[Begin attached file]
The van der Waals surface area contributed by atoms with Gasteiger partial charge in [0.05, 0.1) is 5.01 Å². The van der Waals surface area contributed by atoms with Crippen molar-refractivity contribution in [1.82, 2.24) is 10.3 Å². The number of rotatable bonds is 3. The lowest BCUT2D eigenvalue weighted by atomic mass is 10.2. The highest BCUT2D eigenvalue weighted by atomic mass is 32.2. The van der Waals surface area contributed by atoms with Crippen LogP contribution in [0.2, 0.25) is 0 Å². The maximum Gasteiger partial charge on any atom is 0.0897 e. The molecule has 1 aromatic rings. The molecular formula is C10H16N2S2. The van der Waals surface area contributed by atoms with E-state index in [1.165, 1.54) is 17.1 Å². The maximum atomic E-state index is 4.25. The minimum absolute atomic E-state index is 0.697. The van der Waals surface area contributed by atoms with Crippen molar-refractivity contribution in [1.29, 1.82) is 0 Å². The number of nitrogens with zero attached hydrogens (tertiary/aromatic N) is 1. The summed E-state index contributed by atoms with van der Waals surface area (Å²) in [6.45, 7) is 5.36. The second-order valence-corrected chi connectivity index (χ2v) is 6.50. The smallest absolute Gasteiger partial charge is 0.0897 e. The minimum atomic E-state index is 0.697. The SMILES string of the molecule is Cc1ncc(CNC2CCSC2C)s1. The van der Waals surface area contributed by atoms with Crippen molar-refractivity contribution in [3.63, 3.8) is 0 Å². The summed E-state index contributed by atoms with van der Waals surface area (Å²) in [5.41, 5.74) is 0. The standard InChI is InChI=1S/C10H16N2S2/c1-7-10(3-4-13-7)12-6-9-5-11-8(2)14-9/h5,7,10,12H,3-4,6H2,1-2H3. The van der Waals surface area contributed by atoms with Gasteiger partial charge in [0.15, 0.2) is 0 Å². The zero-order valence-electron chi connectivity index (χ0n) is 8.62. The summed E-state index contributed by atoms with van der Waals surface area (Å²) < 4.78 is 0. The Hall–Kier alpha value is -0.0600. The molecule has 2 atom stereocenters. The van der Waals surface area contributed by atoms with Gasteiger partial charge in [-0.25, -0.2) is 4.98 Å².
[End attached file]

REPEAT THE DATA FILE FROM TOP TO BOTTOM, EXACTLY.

The van der Waals surface area contributed by atoms with Gasteiger partial charge in [0.05, 0.1) is 5.01 Å². The van der Waals surface area contributed by atoms with Crippen molar-refractivity contribution in [1.82, 2.24) is 10.3 Å². The number of rotatable bonds is 3. The lowest BCUT2D eigenvalue weighted by atomic mass is 10.2. The highest BCUT2D eigenvalue weighted by atomic mass is 32.2. The van der Waals surface area contributed by atoms with Crippen LogP contribution in [0.2, 0.25) is 0 Å². The maximum Gasteiger partial charge on any atom is 0.0897 e. The molecule has 1 aromatic rings. The molecular formula is C10H16N2S2. The van der Waals surface area contributed by atoms with E-state index in [1.165, 1.54) is 17.1 Å². The maximum atomic E-state index is 4.25. The minimum absolute atomic E-state index is 0.697. The van der Waals surface area contributed by atoms with Crippen molar-refractivity contribution in [1.29, 1.82) is 0 Å². The number of nitrogens with zero attached hydrogens (tertiary/aromatic N) is 1. The summed E-state index contributed by atoms with van der Waals surface area (Å²) in [6.45, 7) is 5.36. The second-order valence-corrected chi connectivity index (χ2v) is 6.50. The smallest absolute Gasteiger partial charge is 0.0897 e. The minimum atomic E-state index is 0.697. The SMILES string of the molecule is Cc1ncc(CNC2CCSC2C)s1. The van der Waals surface area contributed by atoms with Crippen molar-refractivity contribution in [3.63, 3.8) is 0 Å². The summed E-state index contributed by atoms with van der Waals surface area (Å²) in [5.41, 5.74) is 0. The standard InChI is InChI=1S/C10H16N2S2/c1-7-10(3-4-13-7)12-6-9-5-11-8(2)14-9/h5,7,10,12H,3-4,6H2,1-2H3. The van der Waals surface area contributed by atoms with Gasteiger partial charge in [0.15, 0.2) is 0 Å². The zero-order valence-electron chi connectivity index (χ0n) is 8.62. The summed E-state index contributed by atoms with van der Waals surface area (Å²) < 4.78 is 0. The Hall–Kier alpha value is -0.0600. The molecule has 2 atom stereocenters. The van der Waals surface area contributed by atoms with Gasteiger partial charge in [-0.25, -0.2) is 4.98 Å².